CF Book Club: How to Win Friends and Influence People by Dale Carnegie

Read this book and you’ll never make a bad impression.
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Read this book and you’ll never make a bad impression.
How to Win Friends and Influence People

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“Picture in your mind the able, earnest, useful person you desire to be, and the thought you hold is hourly transforming you into that particular individual… Thought is supreme.” – Dale Carnegie

Dale Carnegie’s self-help book, How to Win Friends and Influence People, was originally published in 1936, and has been helping people influence others ever since. The back cover alone is filled with tremendous praise, most notably with The Times calling it “The most successful self-help book of all time.”

From his book, I learned a lot about how people approach others and deal with situations (mostly negative ones). What's great about Carnegie's book is that he not only tells you what the problem is, but also how to fix it. He tells you the best ways to deal with people while still fulfilling your own needs. He lets readers know specifically what they are doing wrong and how they can improve their communication skills in order to have more fulfilling relationships.

Here's what I loved...

Carnegie touched on a lot of practical things we can do to better interact with people. The tips themselves weren’t revolutionary, but what I found so interesting was that they were things we should all do more often. That’s where the genius is, because most of his tips, like smiling, listening, and being interested in other people, were all easy things we don’t do enough.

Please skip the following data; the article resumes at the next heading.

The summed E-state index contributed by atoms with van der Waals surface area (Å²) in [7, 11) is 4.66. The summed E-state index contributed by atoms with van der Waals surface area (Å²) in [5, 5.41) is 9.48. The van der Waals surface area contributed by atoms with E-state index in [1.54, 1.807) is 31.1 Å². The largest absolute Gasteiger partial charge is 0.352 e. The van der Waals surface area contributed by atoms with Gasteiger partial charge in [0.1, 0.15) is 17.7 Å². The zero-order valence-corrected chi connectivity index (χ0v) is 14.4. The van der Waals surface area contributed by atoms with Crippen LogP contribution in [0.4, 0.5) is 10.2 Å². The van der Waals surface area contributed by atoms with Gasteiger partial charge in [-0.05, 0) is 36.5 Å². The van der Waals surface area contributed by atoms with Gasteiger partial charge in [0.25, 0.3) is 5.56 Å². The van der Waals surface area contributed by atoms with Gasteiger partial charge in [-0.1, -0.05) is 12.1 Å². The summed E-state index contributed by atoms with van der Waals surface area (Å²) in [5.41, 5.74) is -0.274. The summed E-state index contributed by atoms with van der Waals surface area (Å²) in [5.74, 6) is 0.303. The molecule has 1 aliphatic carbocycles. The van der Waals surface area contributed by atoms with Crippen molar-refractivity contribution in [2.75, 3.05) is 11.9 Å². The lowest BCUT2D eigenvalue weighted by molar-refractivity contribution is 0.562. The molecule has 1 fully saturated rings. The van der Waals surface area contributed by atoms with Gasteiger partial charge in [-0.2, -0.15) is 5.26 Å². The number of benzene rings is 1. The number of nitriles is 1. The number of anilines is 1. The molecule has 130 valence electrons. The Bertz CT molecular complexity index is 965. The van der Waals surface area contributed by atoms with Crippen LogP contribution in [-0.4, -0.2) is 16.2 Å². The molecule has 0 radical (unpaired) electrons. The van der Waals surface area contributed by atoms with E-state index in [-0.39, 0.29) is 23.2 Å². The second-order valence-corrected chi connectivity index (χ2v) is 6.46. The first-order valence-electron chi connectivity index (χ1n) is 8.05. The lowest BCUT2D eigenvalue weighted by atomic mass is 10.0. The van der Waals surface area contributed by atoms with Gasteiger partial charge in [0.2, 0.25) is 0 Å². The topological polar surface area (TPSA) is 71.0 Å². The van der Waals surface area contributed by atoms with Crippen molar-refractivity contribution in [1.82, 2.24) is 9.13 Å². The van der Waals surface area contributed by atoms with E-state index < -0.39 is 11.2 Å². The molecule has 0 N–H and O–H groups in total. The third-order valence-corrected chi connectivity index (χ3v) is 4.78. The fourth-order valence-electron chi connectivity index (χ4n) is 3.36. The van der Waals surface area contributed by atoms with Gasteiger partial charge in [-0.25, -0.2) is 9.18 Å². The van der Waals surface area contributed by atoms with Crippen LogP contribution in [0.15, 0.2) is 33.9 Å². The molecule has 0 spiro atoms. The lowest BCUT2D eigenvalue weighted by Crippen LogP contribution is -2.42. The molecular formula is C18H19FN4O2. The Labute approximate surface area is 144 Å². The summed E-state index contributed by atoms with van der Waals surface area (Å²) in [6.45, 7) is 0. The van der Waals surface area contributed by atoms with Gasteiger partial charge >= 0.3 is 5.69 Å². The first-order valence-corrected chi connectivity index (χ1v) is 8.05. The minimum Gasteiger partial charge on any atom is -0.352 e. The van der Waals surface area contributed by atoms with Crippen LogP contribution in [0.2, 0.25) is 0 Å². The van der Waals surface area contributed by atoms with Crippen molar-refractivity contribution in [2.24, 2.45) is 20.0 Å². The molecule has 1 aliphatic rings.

Also, the book is very detailed and thought-out. Carnegie tells readers right from the beginning that if you really want to improve your people skills, you need to grab that highlighter and prepare to reread chapters. I appreciated that, as the book is no ordinary self-help book. Mastering his tips could very well be a new beginning for you.

Here's what could have been improved...

In each chapter, there were a lot of examples from history (think U.S. presidents) and ordinary people, all detailing how the tips have been used, both successfully and unsuccessfully.

For example, at one point Carnegie talks about how criticizing others does not work, and proceeds to discuss various examples that showcase that. At times, it did paint a clearer picture, but mostly it felt like overkill, as most chapters were filled with more examples than content.

Final Thoughts:

I highly recommend checking out Carnegie’s book in order to get a broader picture (and more tips!) on how you can influence the people in your life and better interact with them. You have so much to offer and with Carnegie’s tips, they will be sure to notice.

What do you think?

Have you read Carnegie's famous self-help book? Got any people tips of your own? Share them with us in the comments!